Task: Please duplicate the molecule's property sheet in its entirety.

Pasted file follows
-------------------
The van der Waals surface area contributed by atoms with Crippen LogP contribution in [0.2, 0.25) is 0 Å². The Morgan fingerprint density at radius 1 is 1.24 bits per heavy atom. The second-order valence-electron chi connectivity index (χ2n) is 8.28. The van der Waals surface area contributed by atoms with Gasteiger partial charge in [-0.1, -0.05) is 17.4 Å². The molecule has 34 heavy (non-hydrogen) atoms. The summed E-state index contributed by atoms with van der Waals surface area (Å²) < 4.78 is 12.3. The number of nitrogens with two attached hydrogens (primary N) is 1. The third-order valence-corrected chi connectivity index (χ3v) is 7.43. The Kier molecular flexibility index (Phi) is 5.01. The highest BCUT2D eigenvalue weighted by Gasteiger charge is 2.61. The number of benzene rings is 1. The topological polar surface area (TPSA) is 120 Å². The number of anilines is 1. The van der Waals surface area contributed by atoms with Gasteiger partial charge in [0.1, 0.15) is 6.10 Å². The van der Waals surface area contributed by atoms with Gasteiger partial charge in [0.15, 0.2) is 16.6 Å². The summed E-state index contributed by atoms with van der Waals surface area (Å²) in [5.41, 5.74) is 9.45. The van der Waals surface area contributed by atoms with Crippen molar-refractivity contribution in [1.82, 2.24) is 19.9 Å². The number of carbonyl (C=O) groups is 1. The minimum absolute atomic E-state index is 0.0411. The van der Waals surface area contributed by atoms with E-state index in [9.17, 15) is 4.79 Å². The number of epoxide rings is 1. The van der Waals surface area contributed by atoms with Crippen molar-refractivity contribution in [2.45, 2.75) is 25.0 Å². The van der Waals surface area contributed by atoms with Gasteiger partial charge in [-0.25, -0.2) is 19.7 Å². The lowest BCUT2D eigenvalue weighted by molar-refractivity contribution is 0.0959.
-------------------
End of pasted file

The van der Waals surface area contributed by atoms with Crippen LogP contribution in [0.2, 0.25) is 0 Å². The Morgan fingerprint density at radius 1 is 1.24 bits per heavy atom. The second-order valence-electron chi connectivity index (χ2n) is 8.28. The van der Waals surface area contributed by atoms with Gasteiger partial charge in [-0.1, -0.05) is 17.4 Å². The molecule has 34 heavy (non-hydrogen) atoms. The summed E-state index contributed by atoms with van der Waals surface area (Å²) < 4.78 is 12.3. The number of nitrogens with two attached hydrogens (primary N) is 1. The third-order valence-corrected chi connectivity index (χ3v) is 7.43. The Kier molecular flexibility index (Phi) is 5.01. The highest BCUT2D eigenvalue weighted by Gasteiger charge is 2.61. The number of benzene rings is 1. The topological polar surface area (TPSA) is 120 Å². The number of anilines is 1. The van der Waals surface area contributed by atoms with Gasteiger partial charge in [0.1, 0.15) is 6.10 Å². The van der Waals surface area contributed by atoms with Gasteiger partial charge in [0.15, 0.2) is 16.6 Å². The summed E-state index contributed by atoms with van der Waals surface area (Å²) in [5.41, 5.74) is 9.45. The van der Waals surface area contributed by atoms with Crippen molar-refractivity contribution in [1.82, 2.24) is 19.9 Å². The number of carbonyl (C=O) groups is 1. The minimum absolute atomic E-state index is 0.0411. The van der Waals surface area contributed by atoms with E-state index in [9.17, 15) is 4.79 Å². The number of epoxide rings is 1. The van der Waals surface area contributed by atoms with Crippen molar-refractivity contribution in [2.45, 2.75) is 25.0 Å². The van der Waals surface area contributed by atoms with Gasteiger partial charge in [-0.25, -0.2) is 19.7 Å². The lowest BCUT2D eigenvalue weighted by molar-refractivity contribution is 0.0959.